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Mid Back Pain

Mid back pain can come from many causes. If there is no reported direct trauma or injury to the mid back, this type of symptom is usually caused by a spinal condition above or below the area in question. For example, if someone receives a blunt force to the mid back region, the cause would be obvious. However, many patients enter the office not knowing what caused their pain. They just know that when they twist their back or move in certain directions, the region between their shoulder blades hurt.

Upon examination it is very common to find a lower back misalignment, or in some cases, a lower neck misalignment that has helped cause the mid back pain. Remember, the spine works as a unit. In the majority of cases, patients will complain about neck or lower back pain specifically. However, mid back pain is a reality for some patients, and that situation can be addressed using chiropractic treatment.

Another cause of mid back pain is rib involvement. Anatomically, the thoracic spine (middle back) attaches to the ribs. If a blunt force affects the ribs, even if the force occurred in the front part of the body, a mid back symptom may be felt because the muscles between the ribs were irritated. These muscles extend from the front part of the ribs to the area that attaches to the spine of the middle back. Sometimes this can occur when the patient has twisted and bent sideways while lifting or pushing something. Sometimes patients will remark that they have difficulty with full breaths. This is called “intercostal” pain.

Intercostal pain occurs when the nerve that runs along one of the ribs in the thoracic cage becomes slightly inflamed; this is also known as intercostal neuralgia. The pain appears abruptly, and can worsen considerably with a movement of the vertebral column, incorrect posture, a respiratory movement, coughing, or even the simple act of talking.

Analgesic medication may lessen neuralgic pain, but it will not correct the problem. Intercostal pain is generally due to neuro-musculoskeletal problems which cannot be treated with medication.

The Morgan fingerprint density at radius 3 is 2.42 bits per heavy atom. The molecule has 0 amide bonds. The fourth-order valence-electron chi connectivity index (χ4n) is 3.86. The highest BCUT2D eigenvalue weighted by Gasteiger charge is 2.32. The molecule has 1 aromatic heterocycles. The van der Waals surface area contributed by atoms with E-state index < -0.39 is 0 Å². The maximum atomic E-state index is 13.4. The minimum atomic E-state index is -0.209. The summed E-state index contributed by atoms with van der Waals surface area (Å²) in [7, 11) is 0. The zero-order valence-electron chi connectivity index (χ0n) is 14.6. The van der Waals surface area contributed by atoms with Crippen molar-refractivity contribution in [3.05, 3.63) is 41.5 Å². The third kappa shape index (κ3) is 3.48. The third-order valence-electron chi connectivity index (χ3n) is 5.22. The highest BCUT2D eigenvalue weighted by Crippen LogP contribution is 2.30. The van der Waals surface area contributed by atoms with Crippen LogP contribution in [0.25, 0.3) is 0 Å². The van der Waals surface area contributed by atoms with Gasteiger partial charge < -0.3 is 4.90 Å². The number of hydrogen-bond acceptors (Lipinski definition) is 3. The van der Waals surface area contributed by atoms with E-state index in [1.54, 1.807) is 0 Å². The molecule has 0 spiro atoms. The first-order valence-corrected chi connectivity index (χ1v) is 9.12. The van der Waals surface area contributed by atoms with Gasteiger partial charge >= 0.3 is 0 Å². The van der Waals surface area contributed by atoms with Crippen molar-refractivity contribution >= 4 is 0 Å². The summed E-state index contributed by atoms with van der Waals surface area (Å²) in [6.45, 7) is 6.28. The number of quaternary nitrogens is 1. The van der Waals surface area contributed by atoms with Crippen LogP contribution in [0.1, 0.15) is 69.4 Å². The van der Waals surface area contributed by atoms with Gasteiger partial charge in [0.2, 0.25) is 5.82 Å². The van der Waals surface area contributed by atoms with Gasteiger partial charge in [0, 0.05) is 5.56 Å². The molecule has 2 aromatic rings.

Signals to watch for: (3 or more, see a chiropractor)

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A tender spot in your chest that goes on and off.

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Struggling for breath while breathing normally.

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Chest pains from taking a deep breath.

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Chest pain from sneezing or coughing.

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Sensitivity in the ribcage.

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Ever had a back pain that crossed to the front, around your chest?

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Is it painful to press the pit of your stomach (below the sternum)?

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Restricted range of motion when turning your torso.

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Pain along one of your ribs, along with a skin rash.

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FOR WOMEN: discomfort in the area where you do up your bra.

Treatment consists of gentle adjustments of the ribs and spine. Ice can be used to help reduce the swelling associated with this injury.
 

 

 

 

 

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